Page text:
How to Know Whether You May Require Cervical Surgery

Dr. Sandro LaRocca MD of New Jersey Neck & Back Institute, P.C.

Your cervical spine, more commonly referred to as your neck, is made up of seven vertebrae that start at the top of your shoulders and rise to the base of your skull. It serves a multitude of purposes, including protecting the spinal cord, enabling movement, and much more. While not all neck discomfort is serious, cases of isolated neck pain affecting neurological function may require the need for cervical surgery. Here, New Jersey Neck & Back Institute, P.C. outlines the cervical spine procedures that we offer, as well as the common symptoms and conditions they treat.

When to Consider Cervical Surgery

Supporting the weight of the head, the neck is flexible yet susceptible to conditions or injures that cause pain or diminish range of motion. According to Dr. Sandro LaRocca of New Jersey Neck and Back Institute, P.C., neck pain is categorized by discomfort in the neck region, with symptoms such as:

  • Trouble with mobility of the head
  • Headaches and/or migraines
  • Muscle tightness, strains, and/or spasms
  • Aching or soreness after the head has been in the same position for an extended period

Although neck pain can be uncomfortable, not every instance requires cervical surgery. In some cases, over-the-counter prescriptions, ice and heat therapy, steroid injections, or other modalities can help. However, if you’ve been diagnosed with any of the following neck pain conditions, then cervical surgery might be the right option for you:

 Bone Spurs

Bone spurs are growths that form along a bone’s perimeter, typically in or near joints. If they affect the bones in your neck, spurs could result in severe discomfort and a loss of mobility.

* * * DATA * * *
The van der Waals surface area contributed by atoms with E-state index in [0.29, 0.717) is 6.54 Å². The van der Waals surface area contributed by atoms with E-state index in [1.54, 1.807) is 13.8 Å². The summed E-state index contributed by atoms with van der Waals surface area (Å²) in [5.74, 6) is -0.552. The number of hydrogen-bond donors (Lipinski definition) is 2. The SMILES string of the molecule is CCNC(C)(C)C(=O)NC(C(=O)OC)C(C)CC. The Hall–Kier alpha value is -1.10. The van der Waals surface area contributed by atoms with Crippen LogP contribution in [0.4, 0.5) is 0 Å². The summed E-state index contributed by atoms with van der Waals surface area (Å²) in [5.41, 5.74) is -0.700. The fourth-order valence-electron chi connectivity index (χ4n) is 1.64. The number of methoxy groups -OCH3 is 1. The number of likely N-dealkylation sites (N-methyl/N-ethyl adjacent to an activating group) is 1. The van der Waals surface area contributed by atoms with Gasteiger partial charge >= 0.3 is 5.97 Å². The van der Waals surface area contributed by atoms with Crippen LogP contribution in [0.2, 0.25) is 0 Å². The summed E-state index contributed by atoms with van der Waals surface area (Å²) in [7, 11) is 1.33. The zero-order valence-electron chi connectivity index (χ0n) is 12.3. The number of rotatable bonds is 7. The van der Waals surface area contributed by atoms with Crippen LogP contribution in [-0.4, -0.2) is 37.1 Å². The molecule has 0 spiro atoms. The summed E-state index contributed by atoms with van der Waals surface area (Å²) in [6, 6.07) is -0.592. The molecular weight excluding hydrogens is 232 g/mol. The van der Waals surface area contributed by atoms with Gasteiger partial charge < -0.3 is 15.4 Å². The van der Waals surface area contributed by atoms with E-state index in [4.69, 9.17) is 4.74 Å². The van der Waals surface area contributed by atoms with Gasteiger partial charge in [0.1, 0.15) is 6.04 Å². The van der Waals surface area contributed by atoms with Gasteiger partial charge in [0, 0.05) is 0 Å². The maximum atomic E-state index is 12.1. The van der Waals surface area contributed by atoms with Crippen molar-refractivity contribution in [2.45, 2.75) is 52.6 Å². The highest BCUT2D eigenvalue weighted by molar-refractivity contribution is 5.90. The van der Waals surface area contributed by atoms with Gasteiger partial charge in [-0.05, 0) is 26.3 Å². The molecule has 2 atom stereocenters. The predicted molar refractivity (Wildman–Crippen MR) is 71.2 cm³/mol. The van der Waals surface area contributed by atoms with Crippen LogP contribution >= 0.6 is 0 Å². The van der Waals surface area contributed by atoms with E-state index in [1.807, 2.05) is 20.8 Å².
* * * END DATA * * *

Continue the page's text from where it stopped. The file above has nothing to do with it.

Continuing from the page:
Degenerative Disc Disease/Cervical Spondylosis

Degenerative disc disease of the cervical spine can be used interchangeably with the term cervical spondylosis. With age, overuse, or injury, the spine’s discs and joints naturally degenerate, and as a result, discs can bulge and bone spurs may form. These changes can lead to compression of the spinal cord or nerve roots, causing a cervical spondylotic myelopathy or radiculopathy.

Cervical Spondylotic Myelopathy (CSM)

CSM is a clinical syndrome caused by compression of the spinal cord in the cervical spine.  It is characterized by neurologic dysfunction, which may consist of the following:

  • Weakness, numbness, and tingling in the arms or legs
  • Loss of coordination
  • Gait disturbance
  • Deterioration of the ability to control bowel and bladder function

Compression of the spinal cord may be the result of numerous causes, including spondylosis caused by degenerative disc disease, as well as herniated discs or even trauma.

 Herniated Disc(s)

Spinal discs serve as the soft cartilage cushioning between the vertebrae or bones of the spine.  A herniated disc, sometimes referred to as slipped disc, is the result of a rupture of the disc, which can potentially compress the spinal cord or spinal nerves. In the cervical spine, disc herniations can result in neck pain, radiculopathy, or myelopathy (CSM). They can be caused by degenerative disc disease but also by various types of injury, ranging from sports incidents to car accidents and falls.